Serious Fraud Office steps up investigation into contract following disclosures by Exaro
By Frederika Whitehead | 10 August 2012
Fraud investigators are assessing whether to carry out raids to seize documents and which people to interview under caution.
It follows a series of revelations by Exaro about payments linked to the deal totalling just over £14.5 million transferred by the company to two secretive companies in the Cayman Islands.
GPT Special Project Management is the prime contractor on a huge contract to overhaul the communications systems of the Saudi national guard. GPT is a British subsidiary of EADS, the European defence giant, and the latest 10-year phase of the ‘Sangcom project’ is reportedly worth £2 billion.
A former programme director for the Sangcom project, Ian Foxley, had passed to the Serious Fraud Office (SFO) a dossier of material setting out the bribery allegations.
As a result of Foxley’s material, the SFO started a preliminary investigation into the case last year. It is understood that it allowed EADS to carry out an internal investigation into the allegations.
Eddie Fisher, who was Foxley’s predecessor as programme director, told Exaro today: “I feel very positive about this announcement.
“Sometimes, these things take time, but I am glad that we are now moving forward and we can bring the people who are responsible for all of this to account.”
Only two days ago, Exaro named two Saudi military chiefs who were allegedly gifted luxury cars by the contractor.
Days later, David Green, SFO director, decided to elevate the case formally to a criminal investigation. In a statement, the SFO said: “The director of the Serious Fraud Office has decided to open a criminal investigation into allegations concerning GPT and aspects of the conduct of their business in the Kingdom of Saudi Arabia.”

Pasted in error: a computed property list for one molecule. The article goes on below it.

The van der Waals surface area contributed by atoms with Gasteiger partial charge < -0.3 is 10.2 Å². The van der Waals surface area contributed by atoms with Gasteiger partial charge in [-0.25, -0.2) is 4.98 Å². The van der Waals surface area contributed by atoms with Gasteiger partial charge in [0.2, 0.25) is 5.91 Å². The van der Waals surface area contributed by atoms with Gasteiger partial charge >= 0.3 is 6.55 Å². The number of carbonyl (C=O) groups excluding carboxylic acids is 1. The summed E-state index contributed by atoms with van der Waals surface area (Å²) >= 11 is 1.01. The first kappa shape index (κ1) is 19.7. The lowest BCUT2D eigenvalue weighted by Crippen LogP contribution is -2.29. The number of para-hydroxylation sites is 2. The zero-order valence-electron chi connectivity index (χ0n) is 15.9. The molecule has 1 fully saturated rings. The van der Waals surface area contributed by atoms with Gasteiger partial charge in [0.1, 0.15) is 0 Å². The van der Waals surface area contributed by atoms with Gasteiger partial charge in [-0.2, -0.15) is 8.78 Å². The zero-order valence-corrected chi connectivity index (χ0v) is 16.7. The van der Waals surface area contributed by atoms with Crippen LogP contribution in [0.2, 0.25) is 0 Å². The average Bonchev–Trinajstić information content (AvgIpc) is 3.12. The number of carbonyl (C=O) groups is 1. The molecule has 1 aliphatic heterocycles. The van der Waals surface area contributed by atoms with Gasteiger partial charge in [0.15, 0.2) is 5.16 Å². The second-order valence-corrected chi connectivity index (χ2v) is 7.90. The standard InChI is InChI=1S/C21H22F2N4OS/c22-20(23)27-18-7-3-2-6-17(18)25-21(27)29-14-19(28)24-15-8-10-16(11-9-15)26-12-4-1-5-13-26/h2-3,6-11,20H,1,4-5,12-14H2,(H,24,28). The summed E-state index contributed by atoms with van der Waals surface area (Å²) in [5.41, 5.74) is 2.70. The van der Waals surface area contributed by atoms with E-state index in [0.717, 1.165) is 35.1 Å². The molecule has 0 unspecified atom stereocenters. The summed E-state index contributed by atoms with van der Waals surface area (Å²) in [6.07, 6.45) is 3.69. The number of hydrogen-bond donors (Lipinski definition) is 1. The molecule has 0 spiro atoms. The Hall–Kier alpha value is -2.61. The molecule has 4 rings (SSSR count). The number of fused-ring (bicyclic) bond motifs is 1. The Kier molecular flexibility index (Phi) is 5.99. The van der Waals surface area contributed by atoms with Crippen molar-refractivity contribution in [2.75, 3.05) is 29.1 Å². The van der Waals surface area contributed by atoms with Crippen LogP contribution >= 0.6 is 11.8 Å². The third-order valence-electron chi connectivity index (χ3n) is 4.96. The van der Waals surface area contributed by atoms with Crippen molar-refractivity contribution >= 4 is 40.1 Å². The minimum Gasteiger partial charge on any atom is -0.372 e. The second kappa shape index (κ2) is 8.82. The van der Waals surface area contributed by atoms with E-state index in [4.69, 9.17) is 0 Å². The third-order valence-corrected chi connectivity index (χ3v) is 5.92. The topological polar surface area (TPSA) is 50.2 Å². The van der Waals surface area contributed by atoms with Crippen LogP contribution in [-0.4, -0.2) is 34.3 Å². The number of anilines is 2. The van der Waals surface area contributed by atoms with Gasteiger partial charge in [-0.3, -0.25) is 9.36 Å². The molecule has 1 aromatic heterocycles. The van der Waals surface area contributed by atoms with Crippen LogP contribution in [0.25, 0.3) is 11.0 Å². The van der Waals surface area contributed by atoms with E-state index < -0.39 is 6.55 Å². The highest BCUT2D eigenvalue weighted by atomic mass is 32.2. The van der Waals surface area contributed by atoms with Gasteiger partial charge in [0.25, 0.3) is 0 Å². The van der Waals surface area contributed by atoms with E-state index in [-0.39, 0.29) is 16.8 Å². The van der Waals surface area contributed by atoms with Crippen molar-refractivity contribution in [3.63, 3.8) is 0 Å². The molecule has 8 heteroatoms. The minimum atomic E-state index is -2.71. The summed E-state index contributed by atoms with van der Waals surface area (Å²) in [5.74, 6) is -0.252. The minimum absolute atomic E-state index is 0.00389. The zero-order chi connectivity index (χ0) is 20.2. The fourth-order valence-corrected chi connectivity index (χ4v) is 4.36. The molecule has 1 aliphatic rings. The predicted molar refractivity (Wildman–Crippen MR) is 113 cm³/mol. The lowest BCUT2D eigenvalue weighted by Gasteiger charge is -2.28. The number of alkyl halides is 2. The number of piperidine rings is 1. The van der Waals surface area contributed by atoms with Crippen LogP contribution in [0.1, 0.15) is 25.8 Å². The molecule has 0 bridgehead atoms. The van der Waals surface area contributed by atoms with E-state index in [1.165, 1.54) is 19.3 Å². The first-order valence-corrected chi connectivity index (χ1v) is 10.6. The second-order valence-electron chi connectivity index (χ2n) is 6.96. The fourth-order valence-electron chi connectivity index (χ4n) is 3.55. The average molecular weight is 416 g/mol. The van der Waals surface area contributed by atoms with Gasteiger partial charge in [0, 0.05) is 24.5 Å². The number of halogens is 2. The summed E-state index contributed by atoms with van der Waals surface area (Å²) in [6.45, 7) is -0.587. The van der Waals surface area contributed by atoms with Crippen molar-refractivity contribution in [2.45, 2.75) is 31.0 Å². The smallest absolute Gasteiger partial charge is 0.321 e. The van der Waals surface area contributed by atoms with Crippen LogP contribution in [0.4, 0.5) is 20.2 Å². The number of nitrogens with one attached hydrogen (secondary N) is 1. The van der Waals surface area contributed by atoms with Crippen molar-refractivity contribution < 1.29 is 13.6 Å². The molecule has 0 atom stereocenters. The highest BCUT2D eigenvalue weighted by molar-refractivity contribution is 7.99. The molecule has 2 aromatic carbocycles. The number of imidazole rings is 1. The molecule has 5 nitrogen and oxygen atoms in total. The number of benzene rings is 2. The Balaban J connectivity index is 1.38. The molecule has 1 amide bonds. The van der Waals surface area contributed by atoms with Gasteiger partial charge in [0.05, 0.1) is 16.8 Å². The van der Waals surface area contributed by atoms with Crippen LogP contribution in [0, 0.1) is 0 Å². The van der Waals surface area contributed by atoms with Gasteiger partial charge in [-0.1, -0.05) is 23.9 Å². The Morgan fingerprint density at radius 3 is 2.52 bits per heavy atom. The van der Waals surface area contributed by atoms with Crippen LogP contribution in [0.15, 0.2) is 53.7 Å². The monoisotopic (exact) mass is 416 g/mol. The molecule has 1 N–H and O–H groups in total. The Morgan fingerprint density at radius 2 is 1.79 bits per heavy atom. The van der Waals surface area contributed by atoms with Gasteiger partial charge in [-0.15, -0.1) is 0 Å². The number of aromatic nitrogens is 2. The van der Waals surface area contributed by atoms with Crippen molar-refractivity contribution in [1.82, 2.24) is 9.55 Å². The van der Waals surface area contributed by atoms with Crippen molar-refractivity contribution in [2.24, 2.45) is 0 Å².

With a full criminal investigation, the SFO can request GPT staff working in Saudi Arabia to return to the UK to be interviewed. If they decline, the SFO can issue a warrant for their arrest.
An EADS spokesman said: “We have been informed by the Serious Fraud Office that it has begun a formal investigation in connection with aspects of the business of GPT Special Project Management Ltd in Saudi Arabia, which is a local subsidiary of the EADS group conducting business exclusively for the UK MoD.”
“We shall continue to fully and constructively engage with the SFO. But, in view of the investigation, we shall not be commenting further.”
The case will revive memories of the ‘Al Yamamah’ deal, in which bribes were allegedly paid to Saudi royals to secure defence sales. Tony Blair’s Labour government forced the SFO to halt an investigation into that case in 2006.
Richard Alderman told Exaro before his departure as SFO director in April that the UK’s reputation around the world suffered great and lasting damage from that “very regrettable and very unfortunate” decision.
The prime contractor in Al Yamamah, as in the Sangcom project, denied any wrongdoing. In both deals, the UK and Saudi Arabia agreed government-to-government contracts. The Ministry of Defence (MoD) oversees both.
MoD officials knew about the offshore payments, which continued for at least another 19 months after they warned that the ministry was unlikely to approve them in future.
And a document pre-dating the start of the Sangcom project in the 1970’s showed that top MoD officials approved payments of “agency fees” to help clinch the deal.
Following the SFO’s announcement, an MoD spokeswoman said: “We insist on the highest possible standards of propriety in all contracts. We therefore take these allegations of misconduct very seriously and are looking at them carefully.
“It would not be appropriate to comment on this specific contract further at this time as it is subject to an ongoing SFO investigation.”